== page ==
It’s wildly imaginative, but is it trademark Saunders, the literary brand we all know and love? In many ways, yes. Despite the somber historical setting and the obvious spiritual tones, Lincoln in the Bardo is funny. Often, this humor comes from the cast of side characters giving personal accounts of their biographies. The trademark comedic irony of Saunders’s characters’ naïve genuflections is present here, as well as the manic surrealist imagination that has powered stories like “In Persuasion Nation” or “Sea Dog.” The theme of giddy consumerism run amok even finds its way in via the story of a man and his well-marketed pickle factory. A young lady proclaiming herself too dumb to learn to sew or land a suitor says, “When a young man come a-courting he would say something such as about the guv’ment and I would say, oh, yes, the guv’ment, my aunts teaching me to sew. And his face’d go blank.” It’s an awkward bit of conversational slapstick that wouldn’t feel out of place on, say, The Office. But what is identifiably Saunders-ian about these voices is also altogether more muted, less ecstatic, and dampened, seemingly, by the same purgatorial fog that permeates the bardo itself, by the real-life tragedy that forms its emotional core.

Lincoln looms large across all the observers' accounts, first as a historical titan seen only through peripheral eyes, but eventually—breaking with the tradition of fictionalizing a man who often seems too nationally monumental to be humanized—through the thoughts of the legend himself. This version of the great big great-man is a powerful representation of paternal love and grief that eventually becomes a rumination on the burdens of leadership—how one guides a country and shoulders the death of thousands while personally wracked with pain at the death of an intimate one. Interspersed among all the major and minor apparitions are lamentations and accounts of regret, of a life not lived or lived poorly, prematurely un-lifed. Though not as overtly humorous as the author’s past oeuvre, what is retained here is Saunders’s true trademark, the one that perhaps matters more than any of the high-wire prose stylings and guffaws—the ability to complement satire with maximal earnestness, to make even the most hardened readers, in this age of irony, turn the last page and cry.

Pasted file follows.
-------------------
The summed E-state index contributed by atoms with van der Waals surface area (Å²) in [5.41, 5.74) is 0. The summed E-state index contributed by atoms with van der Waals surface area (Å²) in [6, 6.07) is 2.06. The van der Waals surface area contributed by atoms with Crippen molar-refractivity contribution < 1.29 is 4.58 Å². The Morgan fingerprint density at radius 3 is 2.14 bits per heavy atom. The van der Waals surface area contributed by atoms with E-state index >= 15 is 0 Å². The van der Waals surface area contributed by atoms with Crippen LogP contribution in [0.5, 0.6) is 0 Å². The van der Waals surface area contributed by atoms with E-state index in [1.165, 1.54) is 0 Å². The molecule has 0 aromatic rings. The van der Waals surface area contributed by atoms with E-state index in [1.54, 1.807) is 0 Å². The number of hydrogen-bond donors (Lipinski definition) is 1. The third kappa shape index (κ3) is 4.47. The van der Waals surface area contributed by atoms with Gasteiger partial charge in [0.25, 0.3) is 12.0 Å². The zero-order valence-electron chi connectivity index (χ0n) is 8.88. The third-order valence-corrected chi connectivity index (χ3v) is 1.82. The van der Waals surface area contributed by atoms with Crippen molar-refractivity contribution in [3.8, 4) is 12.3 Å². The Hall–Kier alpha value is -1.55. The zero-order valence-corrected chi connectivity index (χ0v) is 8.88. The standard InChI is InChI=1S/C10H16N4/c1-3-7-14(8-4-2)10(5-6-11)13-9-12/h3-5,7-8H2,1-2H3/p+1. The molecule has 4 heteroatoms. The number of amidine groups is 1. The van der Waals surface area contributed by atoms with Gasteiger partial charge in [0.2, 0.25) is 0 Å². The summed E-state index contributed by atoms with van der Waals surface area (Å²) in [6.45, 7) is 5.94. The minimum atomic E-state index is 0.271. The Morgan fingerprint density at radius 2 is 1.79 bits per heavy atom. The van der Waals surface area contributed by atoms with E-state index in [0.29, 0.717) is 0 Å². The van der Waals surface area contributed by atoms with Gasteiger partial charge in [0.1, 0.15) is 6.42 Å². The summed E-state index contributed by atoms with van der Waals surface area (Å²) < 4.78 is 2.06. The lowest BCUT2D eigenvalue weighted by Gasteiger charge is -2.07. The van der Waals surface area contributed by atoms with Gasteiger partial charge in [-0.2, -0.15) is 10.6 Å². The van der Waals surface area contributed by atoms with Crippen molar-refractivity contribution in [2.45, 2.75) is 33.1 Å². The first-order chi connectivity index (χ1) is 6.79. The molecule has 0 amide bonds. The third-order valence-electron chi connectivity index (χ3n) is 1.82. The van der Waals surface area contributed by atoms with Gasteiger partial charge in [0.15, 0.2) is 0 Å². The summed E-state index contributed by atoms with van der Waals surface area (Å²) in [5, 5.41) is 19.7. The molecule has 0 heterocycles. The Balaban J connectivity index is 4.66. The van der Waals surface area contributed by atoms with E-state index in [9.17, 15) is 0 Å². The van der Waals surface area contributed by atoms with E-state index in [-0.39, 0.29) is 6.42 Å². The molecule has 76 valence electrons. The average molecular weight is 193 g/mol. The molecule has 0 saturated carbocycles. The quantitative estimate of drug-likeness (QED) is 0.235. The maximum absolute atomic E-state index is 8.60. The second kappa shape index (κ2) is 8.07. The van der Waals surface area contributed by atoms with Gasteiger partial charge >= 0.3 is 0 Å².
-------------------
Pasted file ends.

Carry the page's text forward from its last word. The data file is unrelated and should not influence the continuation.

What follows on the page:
One imagines that Saunders's body of work has bought him considerable patience from readers: this novel will sell, and people will, at the very least, get some of the way into it. Perhaps Saunders has decided he’s had enough of entertaining us, and wants us to do the hard work of readership for a turn, the attentive digestion of truth and morality. If that is his intent, then Lincoln contains the corresponding depth, nested under its more somber surface. And if attention is what he's bought from us, then it's credit well spent.

Dennis Tang is an MFA candidate at Columbia University. A former magazine editor, his work has appeared in GQ, Esquire, The Wall Street Journal, and elsewhere, and he is currently working on his first novel.